I looked for an answer at the website USGovernmentSpending.
As a rough approximation, the overall U.S. government spends:
- 20% of its expenses on health care (70% of that on the elderly, 30% of that on children)
- 16% of its expenses on education (50% of that on children)
- 8% of its expenses on welfare (13% of that on the elderly, 87% of that on children)
- 19% of its expenses on pensions (100% of that on the elderly)
So the elderly get roughly 34% of the government expenses overall, and children get 21%.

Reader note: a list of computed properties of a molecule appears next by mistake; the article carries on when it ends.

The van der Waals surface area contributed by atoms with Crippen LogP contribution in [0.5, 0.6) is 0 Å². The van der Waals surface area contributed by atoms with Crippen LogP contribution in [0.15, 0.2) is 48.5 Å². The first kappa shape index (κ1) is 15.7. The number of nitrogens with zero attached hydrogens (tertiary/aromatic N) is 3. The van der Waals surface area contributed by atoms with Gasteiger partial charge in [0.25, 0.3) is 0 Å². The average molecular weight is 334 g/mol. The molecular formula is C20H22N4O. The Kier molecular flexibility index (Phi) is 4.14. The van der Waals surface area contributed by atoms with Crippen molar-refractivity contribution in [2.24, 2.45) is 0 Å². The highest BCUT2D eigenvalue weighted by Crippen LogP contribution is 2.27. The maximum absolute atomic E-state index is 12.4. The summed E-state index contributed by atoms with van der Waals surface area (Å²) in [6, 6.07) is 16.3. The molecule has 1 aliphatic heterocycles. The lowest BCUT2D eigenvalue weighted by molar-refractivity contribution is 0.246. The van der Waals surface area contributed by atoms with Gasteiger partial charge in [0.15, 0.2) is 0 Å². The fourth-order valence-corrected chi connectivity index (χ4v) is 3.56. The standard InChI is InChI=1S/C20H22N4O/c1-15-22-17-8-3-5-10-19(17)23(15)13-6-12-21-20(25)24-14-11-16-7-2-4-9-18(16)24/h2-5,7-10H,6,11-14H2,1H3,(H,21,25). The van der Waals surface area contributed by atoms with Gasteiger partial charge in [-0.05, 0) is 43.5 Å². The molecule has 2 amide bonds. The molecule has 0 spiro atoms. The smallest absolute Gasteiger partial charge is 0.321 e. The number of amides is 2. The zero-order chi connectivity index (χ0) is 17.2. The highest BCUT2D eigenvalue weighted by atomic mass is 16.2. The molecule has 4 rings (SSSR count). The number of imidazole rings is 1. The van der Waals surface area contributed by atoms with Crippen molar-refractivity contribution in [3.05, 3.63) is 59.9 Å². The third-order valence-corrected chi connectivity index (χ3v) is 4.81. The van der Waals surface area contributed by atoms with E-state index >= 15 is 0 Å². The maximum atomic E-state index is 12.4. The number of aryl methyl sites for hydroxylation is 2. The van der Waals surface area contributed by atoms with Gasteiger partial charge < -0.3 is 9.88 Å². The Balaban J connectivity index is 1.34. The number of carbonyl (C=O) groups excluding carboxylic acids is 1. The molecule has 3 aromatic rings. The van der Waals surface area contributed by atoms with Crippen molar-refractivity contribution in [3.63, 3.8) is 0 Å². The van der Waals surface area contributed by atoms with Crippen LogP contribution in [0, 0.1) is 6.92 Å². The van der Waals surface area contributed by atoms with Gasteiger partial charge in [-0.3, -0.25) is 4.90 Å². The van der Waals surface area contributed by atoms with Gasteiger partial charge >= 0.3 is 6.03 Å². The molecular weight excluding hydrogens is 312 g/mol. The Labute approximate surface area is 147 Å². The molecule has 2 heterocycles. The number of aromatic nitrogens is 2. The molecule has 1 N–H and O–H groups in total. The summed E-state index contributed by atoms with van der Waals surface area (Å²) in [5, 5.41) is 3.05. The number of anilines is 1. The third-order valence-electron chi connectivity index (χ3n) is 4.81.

Wanting more reliable answers, I started doing some searching and found an urban myth popular last year People who refuted that myth found that the best answer is "the elderly receive about twice as much" but there are details of timing and categorization.
Another essay claims the real issue is the middle class. Families must care for both their children and their elderly parents. Perhaps the real issue is how the government promotes this happening.